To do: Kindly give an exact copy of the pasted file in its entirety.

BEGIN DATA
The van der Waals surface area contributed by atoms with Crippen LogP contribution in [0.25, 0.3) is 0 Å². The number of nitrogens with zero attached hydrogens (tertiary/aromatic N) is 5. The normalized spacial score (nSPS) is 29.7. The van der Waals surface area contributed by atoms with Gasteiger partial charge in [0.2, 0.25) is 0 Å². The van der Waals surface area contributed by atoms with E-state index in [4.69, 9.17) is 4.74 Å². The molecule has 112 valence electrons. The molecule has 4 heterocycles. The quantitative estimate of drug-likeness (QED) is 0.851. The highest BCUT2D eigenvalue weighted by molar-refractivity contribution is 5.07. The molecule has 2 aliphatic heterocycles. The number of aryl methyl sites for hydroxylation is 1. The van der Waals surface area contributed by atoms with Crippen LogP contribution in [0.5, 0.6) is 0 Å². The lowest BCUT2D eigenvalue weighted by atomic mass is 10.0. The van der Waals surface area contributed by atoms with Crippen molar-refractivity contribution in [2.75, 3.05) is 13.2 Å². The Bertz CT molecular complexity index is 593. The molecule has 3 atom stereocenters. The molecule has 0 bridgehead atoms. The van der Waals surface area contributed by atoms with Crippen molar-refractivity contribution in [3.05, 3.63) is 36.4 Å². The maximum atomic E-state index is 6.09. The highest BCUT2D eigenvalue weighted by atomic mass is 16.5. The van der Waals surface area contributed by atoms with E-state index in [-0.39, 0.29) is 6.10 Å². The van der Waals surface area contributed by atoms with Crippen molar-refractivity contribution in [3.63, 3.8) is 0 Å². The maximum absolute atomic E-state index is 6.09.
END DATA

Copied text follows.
The van der Waals surface area contributed by atoms with Crippen LogP contribution in [0.25, 0.3) is 0 Å². The number of nitrogens with zero attached hydrogens (tertiary/aromatic N) is 5. The normalized spacial score (nSPS) is 29.7. The van der Waals surface area contributed by atoms with Gasteiger partial charge in [0.2, 0.25) is 0 Å². The van der Waals surface area contributed by atoms with E-state index in [4.69, 9.17) is 4.74 Å². The molecule has 112 valence electrons. The molecule has 4 heterocycles. The quantitative estimate of drug-likeness (QED) is 0.851. The highest BCUT2D eigenvalue weighted by molar-refractivity contribution is 5.07. The molecule has 2 aliphatic heterocycles. The number of aryl methyl sites for hydroxylation is 1. The van der Waals surface area contributed by atoms with Crippen LogP contribution in [0.5, 0.6) is 0 Å². The lowest BCUT2D eigenvalue weighted by atomic mass is 10.0. The van der Waals surface area contributed by atoms with Crippen molar-refractivity contribution in [2.75, 3.05) is 13.2 Å². The Bertz CT molecular complexity index is 593. The molecule has 3 atom stereocenters. The molecule has 0 bridgehead atoms. The van der Waals surface area contributed by atoms with Crippen molar-refractivity contribution in [3.05, 3.63) is 36.4 Å². The maximum atomic E-state index is 6.09. The highest BCUT2D eigenvalue weighted by atomic mass is 16.5. The van der Waals surface area contributed by atoms with E-state index in [-0.39, 0.29) is 6.10 Å². The van der Waals surface area contributed by atoms with Crippen molar-refractivity contribution in [3.63, 3.8) is 0 Å². The maximum absolute atomic E-state index is 6.09.